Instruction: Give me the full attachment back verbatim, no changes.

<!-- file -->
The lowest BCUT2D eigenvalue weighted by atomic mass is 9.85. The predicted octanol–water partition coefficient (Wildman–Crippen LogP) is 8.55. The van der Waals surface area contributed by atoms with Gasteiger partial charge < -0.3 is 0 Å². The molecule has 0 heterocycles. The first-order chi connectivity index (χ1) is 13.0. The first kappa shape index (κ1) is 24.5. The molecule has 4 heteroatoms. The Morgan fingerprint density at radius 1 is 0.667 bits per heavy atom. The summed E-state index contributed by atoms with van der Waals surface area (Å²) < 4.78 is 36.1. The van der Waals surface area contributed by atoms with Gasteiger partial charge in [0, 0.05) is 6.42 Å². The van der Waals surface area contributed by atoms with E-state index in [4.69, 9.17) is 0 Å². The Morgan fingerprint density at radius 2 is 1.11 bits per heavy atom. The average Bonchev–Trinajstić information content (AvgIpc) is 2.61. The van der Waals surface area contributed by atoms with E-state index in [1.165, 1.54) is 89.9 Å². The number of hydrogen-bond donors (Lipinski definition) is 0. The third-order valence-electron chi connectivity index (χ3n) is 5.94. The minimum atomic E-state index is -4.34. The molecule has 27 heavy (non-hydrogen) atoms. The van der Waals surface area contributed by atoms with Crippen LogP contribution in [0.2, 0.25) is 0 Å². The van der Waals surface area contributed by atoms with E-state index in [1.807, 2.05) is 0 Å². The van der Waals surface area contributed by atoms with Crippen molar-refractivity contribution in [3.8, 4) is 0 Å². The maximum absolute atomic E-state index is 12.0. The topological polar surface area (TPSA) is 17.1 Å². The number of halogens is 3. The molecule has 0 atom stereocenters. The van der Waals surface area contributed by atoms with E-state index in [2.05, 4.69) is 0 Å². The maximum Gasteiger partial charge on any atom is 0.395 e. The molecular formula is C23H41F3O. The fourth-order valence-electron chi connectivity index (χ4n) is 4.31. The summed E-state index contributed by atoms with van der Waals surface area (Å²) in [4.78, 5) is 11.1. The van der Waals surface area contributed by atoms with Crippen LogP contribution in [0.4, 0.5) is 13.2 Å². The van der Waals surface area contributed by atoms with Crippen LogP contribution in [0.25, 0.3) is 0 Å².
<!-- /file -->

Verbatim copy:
The lowest BCUT2D eigenvalue weighted by atomic mass is 9.85. The predicted octanol–water partition coefficient (Wildman–Crippen LogP) is 8.55. The van der Waals surface area contributed by atoms with Gasteiger partial charge < -0.3 is 0 Å². The molecule has 0 heterocycles. The first-order chi connectivity index (χ1) is 13.0. The first kappa shape index (κ1) is 24.5. The molecule has 4 heteroatoms. The Morgan fingerprint density at radius 1 is 0.667 bits per heavy atom. The summed E-state index contributed by atoms with van der Waals surface area (Å²) < 4.78 is 36.1. The van der Waals surface area contributed by atoms with Gasteiger partial charge in [0, 0.05) is 6.42 Å². The van der Waals surface area contributed by atoms with E-state index in [4.69, 9.17) is 0 Å². The Morgan fingerprint density at radius 2 is 1.11 bits per heavy atom. The average Bonchev–Trinajstić information content (AvgIpc) is 2.61. The van der Waals surface area contributed by atoms with E-state index in [1.165, 1.54) is 89.9 Å². The number of hydrogen-bond donors (Lipinski definition) is 0. The third-order valence-electron chi connectivity index (χ3n) is 5.94. The minimum atomic E-state index is -4.34. The molecule has 27 heavy (non-hydrogen) atoms. The van der Waals surface area contributed by atoms with Crippen LogP contribution in [0.2, 0.25) is 0 Å². The van der Waals surface area contributed by atoms with E-state index in [1.807, 2.05) is 0 Å². The van der Waals surface area contributed by atoms with Crippen molar-refractivity contribution in [3.8, 4) is 0 Å². The maximum absolute atomic E-state index is 12.0. The topological polar surface area (TPSA) is 17.1 Å². The number of halogens is 3. The molecule has 0 atom stereocenters. The van der Waals surface area contributed by atoms with E-state index in [2.05, 4.69) is 0 Å². The maximum Gasteiger partial charge on any atom is 0.395 e. The molecular formula is C23H41F3O. The fourth-order valence-electron chi connectivity index (χ4n) is 4.31. The summed E-state index contributed by atoms with van der Waals surface area (Å²) in [4.78, 5) is 11.1. The van der Waals surface area contributed by atoms with Crippen LogP contribution in [0.4, 0.5) is 13.2 Å². The van der Waals surface area contributed by atoms with Crippen LogP contribution in [0.25, 0.3) is 0 Å².